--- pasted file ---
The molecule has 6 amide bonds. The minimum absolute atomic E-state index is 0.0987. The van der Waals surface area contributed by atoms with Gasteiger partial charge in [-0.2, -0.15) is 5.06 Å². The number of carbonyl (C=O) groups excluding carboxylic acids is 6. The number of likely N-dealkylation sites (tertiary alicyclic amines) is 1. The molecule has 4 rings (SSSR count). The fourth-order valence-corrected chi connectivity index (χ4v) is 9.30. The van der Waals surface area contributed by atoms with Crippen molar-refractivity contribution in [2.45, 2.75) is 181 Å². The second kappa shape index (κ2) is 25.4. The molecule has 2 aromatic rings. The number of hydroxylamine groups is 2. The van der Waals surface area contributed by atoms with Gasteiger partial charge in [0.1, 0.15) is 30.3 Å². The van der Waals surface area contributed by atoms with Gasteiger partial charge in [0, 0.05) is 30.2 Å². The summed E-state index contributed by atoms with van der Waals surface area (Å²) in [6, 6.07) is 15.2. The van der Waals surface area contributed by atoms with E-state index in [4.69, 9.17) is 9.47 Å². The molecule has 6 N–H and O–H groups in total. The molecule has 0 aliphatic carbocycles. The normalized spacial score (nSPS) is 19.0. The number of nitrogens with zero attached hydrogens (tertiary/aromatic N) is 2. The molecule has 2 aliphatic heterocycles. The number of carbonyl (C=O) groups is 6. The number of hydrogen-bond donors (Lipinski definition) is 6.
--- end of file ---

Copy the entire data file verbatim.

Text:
The molecule has 6 amide bonds. The minimum absolute atomic E-state index is 0.0987. The van der Waals surface area contributed by atoms with Gasteiger partial charge in [-0.2, -0.15) is 5.06 Å². The number of carbonyl (C=O) groups excluding carboxylic acids is 6. The number of likely N-dealkylation sites (tertiary alicyclic amines) is 1. The molecule has 4 rings (SSSR count). The fourth-order valence-corrected chi connectivity index (χ4v) is 9.30. The van der Waals surface area contributed by atoms with Crippen molar-refractivity contribution in [2.45, 2.75) is 181 Å². The second kappa shape index (κ2) is 25.4. The molecule has 2 aromatic rings. The number of hydroxylamine groups is 2. The van der Waals surface area contributed by atoms with Gasteiger partial charge in [0.1, 0.15) is 30.3 Å². The van der Waals surface area contributed by atoms with Gasteiger partial charge in [0, 0.05) is 30.2 Å². The summed E-state index contributed by atoms with van der Waals surface area (Å²) in [6, 6.07) is 15.2. The van der Waals surface area contributed by atoms with E-state index in [4.69, 9.17) is 9.47 Å². The molecule has 6 N–H and O–H groups in total. The molecule has 0 aliphatic carbocycles. The normalized spacial score (nSPS) is 19.0. The number of nitrogens with zero attached hydrogens (tertiary/aromatic N) is 2. The molecule has 2 aliphatic heterocycles. The number of carbonyl (C=O) groups is 6. The number of hydrogen-bond donors (Lipinski definition) is 6.